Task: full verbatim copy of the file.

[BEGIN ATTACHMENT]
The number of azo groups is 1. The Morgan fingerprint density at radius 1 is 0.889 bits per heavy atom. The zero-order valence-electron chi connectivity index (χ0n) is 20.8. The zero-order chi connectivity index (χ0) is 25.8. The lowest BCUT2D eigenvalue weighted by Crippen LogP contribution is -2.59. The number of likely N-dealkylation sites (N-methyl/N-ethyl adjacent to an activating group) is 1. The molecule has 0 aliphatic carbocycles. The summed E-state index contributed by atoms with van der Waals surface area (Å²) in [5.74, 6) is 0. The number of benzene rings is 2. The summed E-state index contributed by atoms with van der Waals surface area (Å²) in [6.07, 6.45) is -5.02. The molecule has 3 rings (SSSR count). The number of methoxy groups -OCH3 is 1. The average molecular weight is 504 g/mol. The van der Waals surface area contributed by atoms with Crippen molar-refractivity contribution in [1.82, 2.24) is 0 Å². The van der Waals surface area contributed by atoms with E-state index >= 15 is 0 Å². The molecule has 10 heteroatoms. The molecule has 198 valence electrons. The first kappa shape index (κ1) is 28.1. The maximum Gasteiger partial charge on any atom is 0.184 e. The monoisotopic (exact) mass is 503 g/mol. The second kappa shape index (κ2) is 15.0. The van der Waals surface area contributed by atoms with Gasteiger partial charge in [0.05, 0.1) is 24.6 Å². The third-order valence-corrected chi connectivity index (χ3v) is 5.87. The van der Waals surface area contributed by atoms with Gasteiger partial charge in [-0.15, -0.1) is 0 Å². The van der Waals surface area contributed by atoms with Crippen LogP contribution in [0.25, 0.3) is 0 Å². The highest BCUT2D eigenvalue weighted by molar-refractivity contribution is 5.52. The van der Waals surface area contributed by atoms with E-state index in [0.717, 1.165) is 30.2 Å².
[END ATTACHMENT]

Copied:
The number of azo groups is 1. The Morgan fingerprint density at radius 1 is 0.889 bits per heavy atom. The zero-order valence-electron chi connectivity index (χ0n) is 20.8. The zero-order chi connectivity index (χ0) is 25.8. The lowest BCUT2D eigenvalue weighted by Crippen LogP contribution is -2.59. The number of likely N-dealkylation sites (N-methyl/N-ethyl adjacent to an activating group) is 1. The molecule has 0 aliphatic carbocycles. The summed E-state index contributed by atoms with van der Waals surface area (Å²) in [5.74, 6) is 0. The number of benzene rings is 2. The summed E-state index contributed by atoms with van der Waals surface area (Å²) in [6.07, 6.45) is -5.02. The molecule has 3 rings (SSSR count). The number of methoxy groups -OCH3 is 1. The average molecular weight is 504 g/mol. The van der Waals surface area contributed by atoms with Crippen molar-refractivity contribution in [1.82, 2.24) is 0 Å². The van der Waals surface area contributed by atoms with E-state index >= 15 is 0 Å². The molecule has 10 heteroatoms. The molecule has 198 valence electrons. The first kappa shape index (κ1) is 28.1. The maximum Gasteiger partial charge on any atom is 0.184 e. The monoisotopic (exact) mass is 503 g/mol. The second kappa shape index (κ2) is 15.0. The van der Waals surface area contributed by atoms with Gasteiger partial charge in [0.05, 0.1) is 24.6 Å². The third-order valence-corrected chi connectivity index (χ3v) is 5.87. The van der Waals surface area contributed by atoms with Gasteiger partial charge in [-0.15, -0.1) is 0 Å². The van der Waals surface area contributed by atoms with Crippen LogP contribution in [0.25, 0.3) is 0 Å². The highest BCUT2D eigenvalue weighted by molar-refractivity contribution is 5.52. The van der Waals surface area contributed by atoms with E-state index in [0.717, 1.165) is 30.2 Å².